The decision to let go of employees is never easy and can result in significant financial costs if improperly executed. Unfortunately, this is a reality that many business owners have had to deal with in 2020 in order to keep the doors open. As an employer you may find yourself needing to layoff a large number of staff in a short period of time.
Throughout 2020 many small and medium-sized companies have been faced with financial hardship, forcing them to explore options such as temporary layoffs, to ensure their business survives. In the event you find yourself in a similar position, this blog answers six of the most common questions we get about the Alberta laws on temporary layoffs and recent changes made in response to COVID-19 (excluding employment governed by collective agreements).
It’s integral for every employer to understand constructive dismissal; especially if they are planning any major changes. Anytime a business retracts or moves to a new location, employees may be required to take on new responsibilities or move offices. When changes such as these occur, employers could be significantly altering the terms of employment for their employees which may result in an employee seeking damages for constructive dismissal.
As an employer it should come as no surprise that you have obligations to your employees. These obligations include things like providing reasonable notice or severance pay upon termination and respecting your employees right to privacy. While you have your responsibilities, it’s important for you to understand that your employees also have obligations to their employers, which extend beyond the duties of their job. When an employee decides to resign they are obligated to provide their employe
Probationary periods are a great opportunity for companies to assess the suitability a new employee has for the position they were hired for. If you discover an employee is not suitable for their role you have the ability to terminate the employment before their probationary period ends.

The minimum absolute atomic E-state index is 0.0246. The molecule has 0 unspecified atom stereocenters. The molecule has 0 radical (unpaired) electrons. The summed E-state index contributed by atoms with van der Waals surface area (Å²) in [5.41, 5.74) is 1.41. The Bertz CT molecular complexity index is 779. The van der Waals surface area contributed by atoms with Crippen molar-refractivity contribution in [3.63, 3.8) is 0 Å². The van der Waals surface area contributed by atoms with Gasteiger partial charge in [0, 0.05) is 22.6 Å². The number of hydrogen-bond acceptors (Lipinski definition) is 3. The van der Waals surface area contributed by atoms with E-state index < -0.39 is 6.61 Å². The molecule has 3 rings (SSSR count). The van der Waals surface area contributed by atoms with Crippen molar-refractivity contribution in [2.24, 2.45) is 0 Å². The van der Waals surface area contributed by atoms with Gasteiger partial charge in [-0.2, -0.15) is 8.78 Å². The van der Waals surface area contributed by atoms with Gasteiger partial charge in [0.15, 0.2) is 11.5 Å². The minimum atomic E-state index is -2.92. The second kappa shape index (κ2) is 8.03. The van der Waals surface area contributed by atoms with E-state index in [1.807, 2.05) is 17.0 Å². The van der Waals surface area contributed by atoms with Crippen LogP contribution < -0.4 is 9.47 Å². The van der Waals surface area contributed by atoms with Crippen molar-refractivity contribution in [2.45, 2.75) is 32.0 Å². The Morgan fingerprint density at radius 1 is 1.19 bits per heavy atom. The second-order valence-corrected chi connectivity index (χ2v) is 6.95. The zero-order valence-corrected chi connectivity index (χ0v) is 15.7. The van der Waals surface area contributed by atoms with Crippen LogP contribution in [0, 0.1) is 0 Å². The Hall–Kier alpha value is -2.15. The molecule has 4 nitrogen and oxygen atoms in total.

Terminating an employee is a reality that most businesses will have to face at some point in time. Oftentimes, employees who have been terminated are entitled to reasonable notice or severance pay in lieu of notice. However, that isn’t always the case. When an employee is terminated with cause they are not entitled to either.
Employers have a duty to investigate all allegations of harassment and discrimination involving their employees and workplace. Conducting investigations can be tricky. In addition to finding a way to conduct them without infringing on the rights of the employee under investigation it is also your responsibility to ensure the employee is not treated with unfair prejudice as investigation flaws may result in substantial liability against you; the employer.
It’s never easy to terminate an employee but it is inevitably something most employers will be faced with at some point in time. To protect the business from litigation or financial damages it’s important for every employer to understand employee rights such as reasonable notice during the termination process.
Classifying your employees and contractors is crucial to your bottom line. Employees are protected under the Employment Standards Code and contractors operate separately meaning they are not protected in the same way. As an employer, you are responsible for each person you employ making it imperative for you to understand the rights of each member on your team. This article will help you understand how and why it’s important to classify each person you hire.
The relationship between an employer and an employee is an important one. Creating a strong employer-employee relationship that protects everyone involved starts with defining the duties and obligations of both parties. Employment law governs these relationships with contracts and legislation, such as Alberta’s main statute, the Employment Standards Code, which sets the minimum standards employees are entitled to.